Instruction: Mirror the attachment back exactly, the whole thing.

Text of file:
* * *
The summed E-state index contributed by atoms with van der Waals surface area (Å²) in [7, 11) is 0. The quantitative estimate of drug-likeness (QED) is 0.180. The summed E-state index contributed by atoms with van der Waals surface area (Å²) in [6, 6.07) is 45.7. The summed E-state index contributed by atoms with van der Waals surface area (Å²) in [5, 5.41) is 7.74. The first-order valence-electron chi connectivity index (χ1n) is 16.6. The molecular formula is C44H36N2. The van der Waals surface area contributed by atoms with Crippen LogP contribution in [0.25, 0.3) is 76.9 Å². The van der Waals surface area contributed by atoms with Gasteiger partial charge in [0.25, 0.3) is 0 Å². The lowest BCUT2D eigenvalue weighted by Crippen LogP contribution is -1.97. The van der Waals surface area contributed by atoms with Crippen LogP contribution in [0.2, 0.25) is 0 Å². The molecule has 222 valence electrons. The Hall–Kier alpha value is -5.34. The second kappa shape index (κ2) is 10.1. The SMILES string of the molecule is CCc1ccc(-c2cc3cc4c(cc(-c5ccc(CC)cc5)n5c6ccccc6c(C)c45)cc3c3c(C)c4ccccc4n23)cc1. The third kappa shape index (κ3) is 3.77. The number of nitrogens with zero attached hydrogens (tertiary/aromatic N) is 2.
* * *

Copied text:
The summed E-state index contributed by atoms with van der Waals surface area (Å²) in [7, 11) is 0. The quantitative estimate of drug-likeness (QED) is 0.180. The summed E-state index contributed by atoms with van der Waals surface area (Å²) in [6, 6.07) is 45.7. The summed E-state index contributed by atoms with van der Waals surface area (Å²) in [5, 5.41) is 7.74. The first-order valence-electron chi connectivity index (χ1n) is 16.6. The molecular formula is C44H36N2. The van der Waals surface area contributed by atoms with Crippen LogP contribution in [0.25, 0.3) is 76.9 Å². The van der Waals surface area contributed by atoms with Gasteiger partial charge in [0.25, 0.3) is 0 Å². The lowest BCUT2D eigenvalue weighted by Crippen LogP contribution is -1.97. The van der Waals surface area contributed by atoms with Crippen LogP contribution in [0.2, 0.25) is 0 Å². The molecule has 222 valence electrons. The Hall–Kier alpha value is -5.34. The second kappa shape index (κ2) is 10.1. The SMILES string of the molecule is CCc1ccc(-c2cc3cc4c(cc(-c5ccc(CC)cc5)n5c6ccccc6c(C)c45)cc3c3c(C)c4ccccc4n23)cc1. The third kappa shape index (κ3) is 3.77. The number of nitrogens with zero attached hydrogens (tertiary/aromatic N) is 2.